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Nigerians not getting value for money spent on electricity: Reps

Gloria Essien, Abuja

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The House of Representatives Committee probing the proposed sale of the Nigeria Integrated Power Project (NIPP) by the Bureau of Public Procurement says Nigerians are not getting value for monies paid for electricity.

The Chairman, House Committee on Finance, James Faleke, during the probe instructed the Transmission Company of Nigeria (TCN), to furnish the committee with records of all power evacuated from Azura, from 2015 till date.

“In your opinion as a private citizen, do you think Nigerians get value for money? On behalf of Nigerians we are concerned by the agreements you signed with power generation companies and Nigerians are not getting that power.

“So any documents that have to do with those agreements cannot be said to be classified because whatever money we are paying there is tax payers money, and they will like to know how the funds are being utilised.

“We are interested as a committee to know, the officers in charge of these agencies, who signed agreements on behalf of Nigerians, do they take the necessary things into consideration before signing it,” Hon Faleke said.

Also, Faleke said that it was unfortunate that Nigerians are not getting value for money from these agreements as the power sector has been unable to meet the power needs of Nigerians,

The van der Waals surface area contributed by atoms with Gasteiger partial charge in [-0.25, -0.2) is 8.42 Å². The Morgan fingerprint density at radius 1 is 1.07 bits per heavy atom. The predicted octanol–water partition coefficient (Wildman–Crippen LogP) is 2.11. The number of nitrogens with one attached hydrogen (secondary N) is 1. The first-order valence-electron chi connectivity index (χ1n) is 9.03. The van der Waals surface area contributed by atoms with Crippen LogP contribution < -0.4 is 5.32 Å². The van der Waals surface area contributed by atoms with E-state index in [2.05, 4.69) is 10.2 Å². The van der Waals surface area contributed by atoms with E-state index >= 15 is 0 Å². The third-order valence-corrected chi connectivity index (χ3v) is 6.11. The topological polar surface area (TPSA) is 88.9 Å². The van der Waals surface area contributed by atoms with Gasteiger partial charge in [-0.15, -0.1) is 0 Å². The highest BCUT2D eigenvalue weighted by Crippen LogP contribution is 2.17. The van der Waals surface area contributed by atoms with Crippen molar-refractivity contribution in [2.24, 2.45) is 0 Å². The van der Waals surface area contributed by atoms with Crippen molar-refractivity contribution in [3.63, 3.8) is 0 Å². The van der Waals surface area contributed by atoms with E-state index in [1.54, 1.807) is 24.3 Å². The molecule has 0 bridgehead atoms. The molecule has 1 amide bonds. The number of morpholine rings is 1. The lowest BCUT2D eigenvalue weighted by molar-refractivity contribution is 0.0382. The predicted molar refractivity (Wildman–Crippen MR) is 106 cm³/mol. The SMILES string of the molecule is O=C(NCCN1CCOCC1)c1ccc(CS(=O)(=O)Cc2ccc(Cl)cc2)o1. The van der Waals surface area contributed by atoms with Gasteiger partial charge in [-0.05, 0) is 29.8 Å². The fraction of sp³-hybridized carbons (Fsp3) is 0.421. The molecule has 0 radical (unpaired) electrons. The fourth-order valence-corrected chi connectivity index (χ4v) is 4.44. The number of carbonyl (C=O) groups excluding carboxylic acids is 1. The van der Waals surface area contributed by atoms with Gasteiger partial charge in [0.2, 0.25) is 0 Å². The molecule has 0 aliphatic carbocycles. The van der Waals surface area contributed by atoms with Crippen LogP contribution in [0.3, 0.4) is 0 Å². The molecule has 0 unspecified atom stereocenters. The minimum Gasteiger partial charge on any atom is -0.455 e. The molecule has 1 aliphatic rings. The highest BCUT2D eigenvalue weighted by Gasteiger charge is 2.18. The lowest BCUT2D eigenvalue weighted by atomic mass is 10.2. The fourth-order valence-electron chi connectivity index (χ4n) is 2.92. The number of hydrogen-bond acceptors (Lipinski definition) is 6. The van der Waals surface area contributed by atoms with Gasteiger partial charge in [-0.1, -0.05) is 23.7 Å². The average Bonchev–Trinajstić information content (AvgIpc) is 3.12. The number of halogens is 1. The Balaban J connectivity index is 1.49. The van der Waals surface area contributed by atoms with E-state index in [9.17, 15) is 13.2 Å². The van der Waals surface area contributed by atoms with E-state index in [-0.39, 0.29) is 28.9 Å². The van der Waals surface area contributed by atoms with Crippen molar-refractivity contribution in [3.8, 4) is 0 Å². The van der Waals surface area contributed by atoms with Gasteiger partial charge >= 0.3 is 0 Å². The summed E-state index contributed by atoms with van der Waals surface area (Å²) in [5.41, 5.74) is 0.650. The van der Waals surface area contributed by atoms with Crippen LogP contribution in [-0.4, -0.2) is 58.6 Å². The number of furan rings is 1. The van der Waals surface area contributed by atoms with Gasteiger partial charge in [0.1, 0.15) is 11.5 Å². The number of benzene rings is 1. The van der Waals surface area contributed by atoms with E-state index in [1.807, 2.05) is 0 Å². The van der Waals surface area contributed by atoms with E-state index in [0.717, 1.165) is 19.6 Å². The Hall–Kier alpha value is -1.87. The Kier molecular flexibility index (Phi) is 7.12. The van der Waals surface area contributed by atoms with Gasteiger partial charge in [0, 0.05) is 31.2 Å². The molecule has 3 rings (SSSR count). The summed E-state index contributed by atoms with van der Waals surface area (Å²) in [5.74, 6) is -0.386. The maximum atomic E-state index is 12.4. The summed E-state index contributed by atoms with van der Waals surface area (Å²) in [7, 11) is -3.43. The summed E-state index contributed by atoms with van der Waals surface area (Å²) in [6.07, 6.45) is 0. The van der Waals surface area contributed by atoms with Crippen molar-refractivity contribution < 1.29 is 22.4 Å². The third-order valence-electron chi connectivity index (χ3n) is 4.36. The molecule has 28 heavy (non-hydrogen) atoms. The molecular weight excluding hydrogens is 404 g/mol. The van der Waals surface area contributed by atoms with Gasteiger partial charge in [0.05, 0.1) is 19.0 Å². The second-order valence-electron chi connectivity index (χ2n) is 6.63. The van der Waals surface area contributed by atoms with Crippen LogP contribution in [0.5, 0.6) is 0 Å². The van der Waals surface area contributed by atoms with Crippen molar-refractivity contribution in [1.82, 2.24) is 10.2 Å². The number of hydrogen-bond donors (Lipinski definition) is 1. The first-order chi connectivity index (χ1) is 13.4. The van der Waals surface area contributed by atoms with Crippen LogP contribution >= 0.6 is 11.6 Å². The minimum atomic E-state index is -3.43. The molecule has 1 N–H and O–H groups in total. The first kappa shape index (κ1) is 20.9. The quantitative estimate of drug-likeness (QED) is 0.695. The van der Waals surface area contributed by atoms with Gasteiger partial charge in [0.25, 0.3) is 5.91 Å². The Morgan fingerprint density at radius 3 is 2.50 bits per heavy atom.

“We hear of all kinds of bailouts that the CBN has made to the power sector without any changes in the power Nigerians receive.

“There are two take or pay agreements that we’ve heard exist in the power sector.

“When they say take or pay, it means that the government agencies here signed agreement with an investor for a fixed amount of commodity, like power to supply to Nigerians.

“In a very simplified form, what this means is that whether the total or the amount, that the agency signed is taken or not, the agency still pays the investor for that fixed amount it signed with the investor.”

He also demanded the Federal Inland Revenue Service (FIRS), to provide “tax compliance, payments by all the companies that have signed agreements with those receiving $30 million a month.”

“The situation we find ourselves is very critical. The earlier we get to know this the better for Nigeria. My expectations would be that you provided power and industries are booming, but it’s not there.Not supplying power and being paid for it is share wickedness,” he said.

The committee also interacted with the management of the Nigerian Bulk Electricity Trading (NBET) where they were they were told give Nigerians the electricity they pay for.

 

 

 

 

 

 

Hauwa Abu

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